Fading memory, waning attention: Modeling output interference with a dynamic diffusion model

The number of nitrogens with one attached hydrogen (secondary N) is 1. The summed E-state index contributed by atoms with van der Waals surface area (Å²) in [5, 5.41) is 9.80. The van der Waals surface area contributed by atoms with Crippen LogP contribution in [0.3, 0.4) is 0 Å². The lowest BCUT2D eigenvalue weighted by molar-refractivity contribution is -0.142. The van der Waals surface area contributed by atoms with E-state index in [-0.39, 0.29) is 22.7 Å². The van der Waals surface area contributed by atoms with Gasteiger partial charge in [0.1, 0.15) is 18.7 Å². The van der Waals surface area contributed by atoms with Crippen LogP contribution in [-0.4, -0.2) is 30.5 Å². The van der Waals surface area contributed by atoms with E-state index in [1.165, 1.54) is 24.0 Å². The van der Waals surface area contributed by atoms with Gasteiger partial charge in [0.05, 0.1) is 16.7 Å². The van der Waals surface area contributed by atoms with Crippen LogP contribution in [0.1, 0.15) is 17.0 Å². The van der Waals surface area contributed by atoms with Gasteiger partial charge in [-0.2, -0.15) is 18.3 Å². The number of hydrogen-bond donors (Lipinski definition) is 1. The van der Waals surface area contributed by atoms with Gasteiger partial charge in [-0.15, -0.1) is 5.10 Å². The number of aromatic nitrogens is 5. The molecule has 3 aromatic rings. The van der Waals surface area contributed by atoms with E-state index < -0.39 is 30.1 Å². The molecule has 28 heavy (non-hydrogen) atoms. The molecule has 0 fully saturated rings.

A ubiquitous finding in memory research is that over the course of a recall or recognition test, memory performance declines. This phenomenon is referred to as output interference, reflecting the notion that it results from the interference of information recalled or encountered during test with subsequent retrieval. Indeed, there is a large body of experimental evidence indicating that the decline in memory performance is not simply due to a longer study-test gap or increasing fatigue. However, a limitation of previous studies is that the influence of interference versus attentional processes is typically inferred from the experimental context rather than measured directly. Moreover, performance is usually assessed across blocks of trials rather than single trials. Thus, the relative contribution and the exact trajectories of memory processes and attention in output interference remain unclear. We propose to address this open question with a dynamic diffusion model: The diffusion model is a popular cognitive model for the analysis of reaction times in binary decision tasks. In the context of recognition memory, it allows researchers to disentangle retrieval processes – such as the speed of information uptake as measured by the drift rate – from attention-related processes – such as the response criterion as measured by the boundary-separation parameter. By implementing the diffusion model in a recently proposed deep-learning based superstatistics framework, we can assess the dynamics of these parameters over the course of the memory test and, thus, directly measure the relative contribution of the associated processes to output interference. Applying this dynamic approach to empirical data, we show that both drift rate and boundary separation decline over the course of the test. Thus, the finding emphasizes the role of both interference and attention in the emergence of output interference in recognition memory. Moreover, it highlights the usefulness of the neural superstatistics framework for dynamic cognitive models.